Anti-terrorism law's demands for driver's licenses stirs privacy vs. security debate.
That plastic card, the one with the lousy photo that's jammed into your wallet or purse, isn't just a license to drive. It's the green light to buy a drink, the ticket to federal benefits, the must-have document to get aboard airplanes.
Now it's also the flash point for an argument about how best to balance America's security needs with worries that personal privacy could be swept away.
The federal intelligence overhaul that became law last month -- while creating a new national intelligence director and beefing up border patrols -- also aims to close loopholes for identity fraud that some of the Sept. 11 terrorists used to get aboard the jets they hijacked.
Privacy advocates warn that the new federal standards for driver's licenses will effectively create a national ID card, centralizing information that can be misused -- by letting the government track the whereabouts of innocent people, for instance. Government officials say they're just making the cards more secure, and that the worries are overblown.
"There is a strong sense of protection of privacy by all of the administrators of DMV records, because we know the value of the information we've been entrusted with," said George Tatum, North Carolina's Department of Motor Vehicle commissioner. "We just want you to be who you say you are."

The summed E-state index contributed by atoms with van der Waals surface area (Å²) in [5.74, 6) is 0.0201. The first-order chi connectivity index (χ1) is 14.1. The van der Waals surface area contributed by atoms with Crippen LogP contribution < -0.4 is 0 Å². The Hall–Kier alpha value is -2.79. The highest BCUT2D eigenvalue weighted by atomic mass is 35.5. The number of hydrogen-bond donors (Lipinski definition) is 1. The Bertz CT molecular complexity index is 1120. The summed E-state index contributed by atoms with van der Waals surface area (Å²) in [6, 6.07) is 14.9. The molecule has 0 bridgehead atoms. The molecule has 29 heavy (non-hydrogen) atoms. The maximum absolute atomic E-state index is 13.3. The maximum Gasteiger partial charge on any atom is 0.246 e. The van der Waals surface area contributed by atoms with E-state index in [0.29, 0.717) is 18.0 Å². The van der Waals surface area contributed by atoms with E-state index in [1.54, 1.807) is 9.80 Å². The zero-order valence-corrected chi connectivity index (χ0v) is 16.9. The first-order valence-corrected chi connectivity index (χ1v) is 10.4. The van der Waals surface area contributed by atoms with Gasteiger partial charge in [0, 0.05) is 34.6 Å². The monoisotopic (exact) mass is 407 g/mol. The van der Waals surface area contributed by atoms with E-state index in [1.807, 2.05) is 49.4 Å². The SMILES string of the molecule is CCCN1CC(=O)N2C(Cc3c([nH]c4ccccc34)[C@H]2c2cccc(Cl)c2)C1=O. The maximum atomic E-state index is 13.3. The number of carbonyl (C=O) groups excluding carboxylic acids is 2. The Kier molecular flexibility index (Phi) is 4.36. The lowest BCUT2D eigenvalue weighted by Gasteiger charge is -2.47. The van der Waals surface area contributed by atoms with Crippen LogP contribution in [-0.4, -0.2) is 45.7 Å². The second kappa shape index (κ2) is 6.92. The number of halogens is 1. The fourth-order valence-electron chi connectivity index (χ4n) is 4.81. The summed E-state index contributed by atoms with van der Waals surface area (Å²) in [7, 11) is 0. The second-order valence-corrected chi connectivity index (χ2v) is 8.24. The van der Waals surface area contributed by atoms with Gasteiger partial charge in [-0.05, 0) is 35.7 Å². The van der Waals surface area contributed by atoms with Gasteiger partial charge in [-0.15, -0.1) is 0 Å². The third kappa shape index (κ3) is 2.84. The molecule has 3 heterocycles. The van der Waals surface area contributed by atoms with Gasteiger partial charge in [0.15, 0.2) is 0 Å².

The small provision in the massive intelligence overhaul doesn't take effect immediately. It requires a year-and-a-half of deliberation by state and federal officials, and others.
States can opt out -- refuse to make changes to their driver's licenses that will be required under the federal law -- but then the licenses would be useless for any federal purpose, from getting benefits to boarding an airplane guarded by federal screeners.
The intelligence law aims to standardize the documents drivers present to get a license, the ways DMV workers verify that those documents are authentic, the information included on a license and the steps authorities take to ensure licenses can't be forged. The law also requires that licenses can be read by machines.
In years past, the market for fake driver's licenses was driven by teenagers hoping to get into a nightclub or repeat drunken drivers, who lost their licenses trying to get back on the road. Now, identity theft is a bigger problem, and terrorists a bigger fear.
Many of the law's specifics have yet to be decided. Will licenses include biometric information like fingerprints or retinal scans? Will "machine-readable" mean bar codes or radio frequency identification systems -- in which a tiny computer chip transmits data and can theoretically be used to track location?
Some state groups, including the National Conference of State Legislatures, opposed the proposals to have the federal government take control of what has traditionally been solely under states' control -- though states have already been moving ahead to tighten the licensing process.
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